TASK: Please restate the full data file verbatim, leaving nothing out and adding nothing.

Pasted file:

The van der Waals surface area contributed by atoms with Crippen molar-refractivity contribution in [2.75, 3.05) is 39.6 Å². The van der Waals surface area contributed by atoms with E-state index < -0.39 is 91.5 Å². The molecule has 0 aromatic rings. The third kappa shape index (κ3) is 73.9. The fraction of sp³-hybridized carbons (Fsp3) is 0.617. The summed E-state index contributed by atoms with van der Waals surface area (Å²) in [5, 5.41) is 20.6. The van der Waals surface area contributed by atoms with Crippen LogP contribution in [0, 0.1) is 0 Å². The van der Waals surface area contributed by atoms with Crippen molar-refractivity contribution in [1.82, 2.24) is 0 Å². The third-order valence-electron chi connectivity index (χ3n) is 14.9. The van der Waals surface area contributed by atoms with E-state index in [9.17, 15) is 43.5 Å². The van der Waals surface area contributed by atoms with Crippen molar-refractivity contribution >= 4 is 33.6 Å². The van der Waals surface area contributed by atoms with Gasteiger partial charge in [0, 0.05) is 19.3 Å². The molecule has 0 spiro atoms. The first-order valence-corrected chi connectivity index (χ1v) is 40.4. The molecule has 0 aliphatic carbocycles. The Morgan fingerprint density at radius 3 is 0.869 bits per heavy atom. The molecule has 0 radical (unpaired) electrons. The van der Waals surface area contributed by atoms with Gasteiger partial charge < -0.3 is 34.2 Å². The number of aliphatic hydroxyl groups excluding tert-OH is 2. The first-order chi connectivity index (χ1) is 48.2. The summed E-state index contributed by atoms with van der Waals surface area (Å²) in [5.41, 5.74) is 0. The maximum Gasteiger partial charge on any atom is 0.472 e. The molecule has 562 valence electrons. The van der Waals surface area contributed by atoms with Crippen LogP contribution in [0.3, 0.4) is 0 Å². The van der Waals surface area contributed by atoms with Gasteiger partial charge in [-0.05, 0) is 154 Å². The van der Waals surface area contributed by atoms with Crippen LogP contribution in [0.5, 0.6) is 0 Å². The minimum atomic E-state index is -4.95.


The van der Waals surface area contributed by atoms with Crippen molar-refractivity contribution in [2.75, 3.05) is 39.6 Å². The van der Waals surface area contributed by atoms with E-state index < -0.39 is 91.5 Å². The molecule has 0 aromatic rings. The third kappa shape index (κ3) is 73.9. The fraction of sp³-hybridized carbons (Fsp3) is 0.617. The summed E-state index contributed by atoms with van der Waals surface area (Å²) in [5, 5.41) is 20.6. The van der Waals surface area contributed by atoms with Crippen LogP contribution in [0, 0.1) is 0 Å². The van der Waals surface area contributed by atoms with Crippen molar-refractivity contribution in [1.82, 2.24) is 0 Å². The third-order valence-electron chi connectivity index (χ3n) is 14.9. The van der Waals surface area contributed by atoms with E-state index in [9.17, 15) is 43.5 Å². The van der Waals surface area contributed by atoms with Crippen molar-refractivity contribution >= 4 is 33.6 Å². The van der Waals surface area contributed by atoms with Gasteiger partial charge in [0, 0.05) is 19.3 Å². The molecule has 0 spiro atoms. The first-order valence-corrected chi connectivity index (χ1v) is 40.4. The molecule has 0 aliphatic carbocycles. The Morgan fingerprint density at radius 3 is 0.869 bits per heavy atom. The molecule has 0 radical (unpaired) electrons. The van der Waals surface area contributed by atoms with Gasteiger partial charge < -0.3 is 34.2 Å². The number of aliphatic hydroxyl groups excluding tert-OH is 2. The first-order chi connectivity index (χ1) is 48.2. The summed E-state index contributed by atoms with van der Waals surface area (Å²) in [5.41, 5.74) is 0. The maximum Gasteiger partial charge on any atom is 0.472 e. The molecule has 562 valence electrons. The van der Waals surface area contributed by atoms with Crippen LogP contribution in [0.3, 0.4) is 0 Å². The van der Waals surface area contributed by atoms with Gasteiger partial charge in [-0.05, 0) is 154 Å². The van der Waals surface area contributed by atoms with Crippen LogP contribution in [0.5, 0.6) is 0 Å². The minimum atomic E-state index is -4.95.